We also have a large portion in individual foreign sovereign debt that is also short dated. In some cases the yield is pretty close to normal like Australia and in other cases the idea is owning very fiscally sound economies like with Norway. We also use an emerging market debt ETF to round out our foreign exposure.
We take a little bit of interest rate risk with a couple of funds (one CEF and one traditional mutual fund). The yields are pretty good but they are funds so there would be no par value for them to return to. Another good source of yield are individual preferred stocks. We own one from a bank and one from a REIT. Again the yields are good; high fives, low sixes. I am not a fan of the preferred stock ETFs, all the ones I've ever looked at are heavy in financial companies that I want no part of.
The last segment we have exposure to is inflation protected. The percentage allocated depends on the age of the client. Someone who is 50 will generally have more exposure here than someone who is 70. I think ETFs can be used in this space. We own the iShares TIP ETF (TIP) and while it is not up as much as TLT since we bought TIP it has done well with very little relative volatility.
For a couple of the segments above, as noted, I prefer individual issues but that may not be ideal for individual investors managing their own portfolios but there are ETF solutions that I think can work. For corporate bonds I would look to the BulletShares product line from Guggenheim and I think iShares is on to something with the recently launched corporate sector ETFs.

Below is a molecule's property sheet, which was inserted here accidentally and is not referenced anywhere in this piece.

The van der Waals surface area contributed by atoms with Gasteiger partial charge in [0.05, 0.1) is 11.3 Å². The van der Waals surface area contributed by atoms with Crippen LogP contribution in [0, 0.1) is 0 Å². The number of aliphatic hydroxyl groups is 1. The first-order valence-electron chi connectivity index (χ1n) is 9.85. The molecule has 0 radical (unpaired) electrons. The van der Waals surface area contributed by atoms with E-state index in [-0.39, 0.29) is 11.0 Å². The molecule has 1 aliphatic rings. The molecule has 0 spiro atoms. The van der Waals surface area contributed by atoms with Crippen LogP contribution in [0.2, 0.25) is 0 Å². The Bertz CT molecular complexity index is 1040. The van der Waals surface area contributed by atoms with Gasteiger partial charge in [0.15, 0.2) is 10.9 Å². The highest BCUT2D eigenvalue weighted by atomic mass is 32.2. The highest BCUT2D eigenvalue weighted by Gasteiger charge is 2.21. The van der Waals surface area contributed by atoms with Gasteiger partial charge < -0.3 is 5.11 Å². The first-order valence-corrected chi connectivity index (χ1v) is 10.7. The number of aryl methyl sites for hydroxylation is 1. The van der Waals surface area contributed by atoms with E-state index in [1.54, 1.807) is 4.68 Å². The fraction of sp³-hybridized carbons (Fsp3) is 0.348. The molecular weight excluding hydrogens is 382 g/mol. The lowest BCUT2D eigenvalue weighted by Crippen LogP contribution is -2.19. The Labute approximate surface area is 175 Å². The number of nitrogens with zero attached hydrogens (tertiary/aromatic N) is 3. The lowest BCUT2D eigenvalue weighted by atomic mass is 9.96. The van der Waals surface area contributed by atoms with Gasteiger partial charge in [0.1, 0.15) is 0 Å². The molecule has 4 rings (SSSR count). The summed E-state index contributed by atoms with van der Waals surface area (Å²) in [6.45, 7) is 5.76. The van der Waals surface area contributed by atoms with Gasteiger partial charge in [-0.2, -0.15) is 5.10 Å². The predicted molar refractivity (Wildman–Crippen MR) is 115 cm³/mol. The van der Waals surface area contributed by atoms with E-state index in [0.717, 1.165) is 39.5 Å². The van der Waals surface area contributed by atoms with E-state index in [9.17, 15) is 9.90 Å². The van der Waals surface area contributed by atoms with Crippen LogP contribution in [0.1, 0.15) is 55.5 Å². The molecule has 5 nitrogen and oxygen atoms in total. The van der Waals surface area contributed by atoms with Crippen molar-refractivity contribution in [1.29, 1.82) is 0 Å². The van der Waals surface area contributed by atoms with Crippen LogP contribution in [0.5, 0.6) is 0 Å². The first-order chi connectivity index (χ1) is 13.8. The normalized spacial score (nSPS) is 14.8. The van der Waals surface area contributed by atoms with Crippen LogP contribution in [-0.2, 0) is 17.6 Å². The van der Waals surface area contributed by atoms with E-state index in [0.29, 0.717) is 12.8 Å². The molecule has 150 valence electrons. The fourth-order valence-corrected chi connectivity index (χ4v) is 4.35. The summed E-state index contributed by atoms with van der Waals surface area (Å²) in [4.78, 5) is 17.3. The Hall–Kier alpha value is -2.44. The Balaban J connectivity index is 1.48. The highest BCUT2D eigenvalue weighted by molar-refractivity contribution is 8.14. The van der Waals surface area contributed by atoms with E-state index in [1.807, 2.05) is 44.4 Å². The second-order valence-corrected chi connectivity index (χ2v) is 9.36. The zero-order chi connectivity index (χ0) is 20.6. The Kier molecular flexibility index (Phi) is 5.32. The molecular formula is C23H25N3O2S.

You need to look under the hood of anything but with the BulletShares you have to know how they work. The 2016 fund, symbol BSCG, isn't really a 2016 fund. There are issues in there that start maturing in February of that year and the proceeds will be held as cash until the fund terminates. I didn't take a complete inventory but at some point in the middle of the year the fund might be 50% cash. Maybe it is better to think of the 2016 fund as more of a 2015 fund but either way I think they can be very useful for individual investors who have taken the time to look under the hood.
There is also utility with the foreign bond ETFs too. iShares and SPDR have some funds here but PIMCO and WisdomTree seem to be doing more interesting things here. The broader funds tend to be heavy in Japan and Europe which are not great places to be. Our emerging market bond fund is the PowerShares fund with symbol PCY -- obviously we think that is good fund to hold.
This was a long post but hopefully creates some understanding of spreading things across many different segments of the bond market as a way to reduce certain types of risks. Risk can't be eliminated of course but the potential impact can be minimized somewhat. The other observation is that I am not a fan of broad based funds as a first choice for accounts large enough for it to make economic sense to have many exposures. A $100,000 account for a younger person with a 25% allocation bonds probably can't take on eight different fixed income positions so something like the iShares Aggregate (AGG) does make sense.